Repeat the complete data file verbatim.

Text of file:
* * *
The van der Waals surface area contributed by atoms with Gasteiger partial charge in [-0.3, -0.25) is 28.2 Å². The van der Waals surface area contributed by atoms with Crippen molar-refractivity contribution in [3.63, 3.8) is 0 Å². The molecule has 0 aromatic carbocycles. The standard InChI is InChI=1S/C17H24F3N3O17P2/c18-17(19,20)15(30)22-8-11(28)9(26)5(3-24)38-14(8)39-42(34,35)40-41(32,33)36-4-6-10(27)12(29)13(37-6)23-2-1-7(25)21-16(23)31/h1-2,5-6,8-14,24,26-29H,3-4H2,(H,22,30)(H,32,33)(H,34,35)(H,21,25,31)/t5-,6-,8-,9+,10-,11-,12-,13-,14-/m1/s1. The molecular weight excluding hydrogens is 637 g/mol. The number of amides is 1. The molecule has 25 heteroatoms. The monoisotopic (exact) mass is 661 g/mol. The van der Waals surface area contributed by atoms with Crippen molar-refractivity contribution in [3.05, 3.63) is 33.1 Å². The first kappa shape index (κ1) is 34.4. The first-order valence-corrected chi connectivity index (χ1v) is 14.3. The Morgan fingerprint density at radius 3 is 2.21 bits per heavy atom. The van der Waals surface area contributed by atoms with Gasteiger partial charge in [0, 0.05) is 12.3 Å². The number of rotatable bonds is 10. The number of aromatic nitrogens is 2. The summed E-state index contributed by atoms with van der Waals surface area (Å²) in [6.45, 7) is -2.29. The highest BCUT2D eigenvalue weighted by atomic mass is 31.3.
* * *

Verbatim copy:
The van der Waals surface area contributed by atoms with Gasteiger partial charge in [-0.3, -0.25) is 28.2 Å². The van der Waals surface area contributed by atoms with Crippen molar-refractivity contribution in [3.63, 3.8) is 0 Å². The molecule has 0 aromatic carbocycles. The standard InChI is InChI=1S/C17H24F3N3O17P2/c18-17(19,20)15(30)22-8-11(28)9(26)5(3-24)38-14(8)39-42(34,35)40-41(32,33)36-4-6-10(27)12(29)13(37-6)23-2-1-7(25)21-16(23)31/h1-2,5-6,8-14,24,26-29H,3-4H2,(H,22,30)(H,32,33)(H,34,35)(H,21,25,31)/t5-,6-,8-,9+,10-,11-,12-,13-,14-/m1/s1. The molecular weight excluding hydrogens is 637 g/mol. The number of amides is 1. The molecule has 25 heteroatoms. The monoisotopic (exact) mass is 661 g/mol. The van der Waals surface area contributed by atoms with Crippen molar-refractivity contribution in [3.05, 3.63) is 33.1 Å². The first kappa shape index (κ1) is 34.4. The first-order valence-corrected chi connectivity index (χ1v) is 14.3. The Morgan fingerprint density at radius 3 is 2.21 bits per heavy atom. The van der Waals surface area contributed by atoms with Gasteiger partial charge in [0, 0.05) is 12.3 Å². The number of rotatable bonds is 10. The number of aromatic nitrogens is 2. The summed E-state index contributed by atoms with van der Waals surface area (Å²) in [6.45, 7) is -2.29. The highest BCUT2D eigenvalue weighted by atomic mass is 31.3.